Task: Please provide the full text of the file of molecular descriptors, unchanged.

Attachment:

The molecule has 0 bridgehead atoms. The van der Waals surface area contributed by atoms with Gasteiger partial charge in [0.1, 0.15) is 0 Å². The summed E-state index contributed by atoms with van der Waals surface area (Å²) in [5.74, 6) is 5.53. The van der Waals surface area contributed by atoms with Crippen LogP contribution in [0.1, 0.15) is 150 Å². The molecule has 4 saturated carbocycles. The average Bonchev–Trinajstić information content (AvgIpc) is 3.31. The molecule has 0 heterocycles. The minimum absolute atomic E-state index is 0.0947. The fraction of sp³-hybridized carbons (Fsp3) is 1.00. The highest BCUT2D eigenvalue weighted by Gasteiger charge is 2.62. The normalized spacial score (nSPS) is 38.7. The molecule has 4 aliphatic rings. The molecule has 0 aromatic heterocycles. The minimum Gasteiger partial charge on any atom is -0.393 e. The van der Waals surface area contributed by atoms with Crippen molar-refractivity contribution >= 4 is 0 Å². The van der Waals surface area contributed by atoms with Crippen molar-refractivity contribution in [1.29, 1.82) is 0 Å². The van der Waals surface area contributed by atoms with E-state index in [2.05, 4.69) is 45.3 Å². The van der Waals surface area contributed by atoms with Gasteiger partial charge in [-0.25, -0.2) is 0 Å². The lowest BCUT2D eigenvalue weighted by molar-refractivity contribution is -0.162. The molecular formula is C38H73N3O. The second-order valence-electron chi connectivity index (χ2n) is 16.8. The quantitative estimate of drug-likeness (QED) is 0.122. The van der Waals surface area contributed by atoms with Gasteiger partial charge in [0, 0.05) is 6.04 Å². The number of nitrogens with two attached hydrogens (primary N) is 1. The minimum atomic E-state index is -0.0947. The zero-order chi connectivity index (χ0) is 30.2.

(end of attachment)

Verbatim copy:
The molecule has 0 bridgehead atoms. The van der Waals surface area contributed by atoms with Gasteiger partial charge in [0.1, 0.15) is 0 Å². The summed E-state index contributed by atoms with van der Waals surface area (Å²) in [5.74, 6) is 5.53. The van der Waals surface area contributed by atoms with Crippen LogP contribution in [0.1, 0.15) is 150 Å². The molecule has 4 saturated carbocycles. The average Bonchev–Trinajstić information content (AvgIpc) is 3.31. The molecule has 0 heterocycles. The minimum absolute atomic E-state index is 0.0947. The fraction of sp³-hybridized carbons (Fsp3) is 1.00. The highest BCUT2D eigenvalue weighted by Gasteiger charge is 2.62. The normalized spacial score (nSPS) is 38.7. The molecule has 4 aliphatic rings. The molecule has 0 aromatic heterocycles. The minimum Gasteiger partial charge on any atom is -0.393 e. The van der Waals surface area contributed by atoms with Crippen molar-refractivity contribution >= 4 is 0 Å². The van der Waals surface area contributed by atoms with Crippen molar-refractivity contribution in [1.29, 1.82) is 0 Å². The van der Waals surface area contributed by atoms with E-state index in [2.05, 4.69) is 45.3 Å². The van der Waals surface area contributed by atoms with Gasteiger partial charge in [-0.25, -0.2) is 0 Å². The lowest BCUT2D eigenvalue weighted by molar-refractivity contribution is -0.162. The molecular formula is C38H73N3O. The second-order valence-electron chi connectivity index (χ2n) is 16.8. The quantitative estimate of drug-likeness (QED) is 0.122. The van der Waals surface area contributed by atoms with Gasteiger partial charge in [0, 0.05) is 6.04 Å². The number of nitrogens with two attached hydrogens (primary N) is 1. The minimum atomic E-state index is -0.0947. The zero-order chi connectivity index (χ0) is 30.2.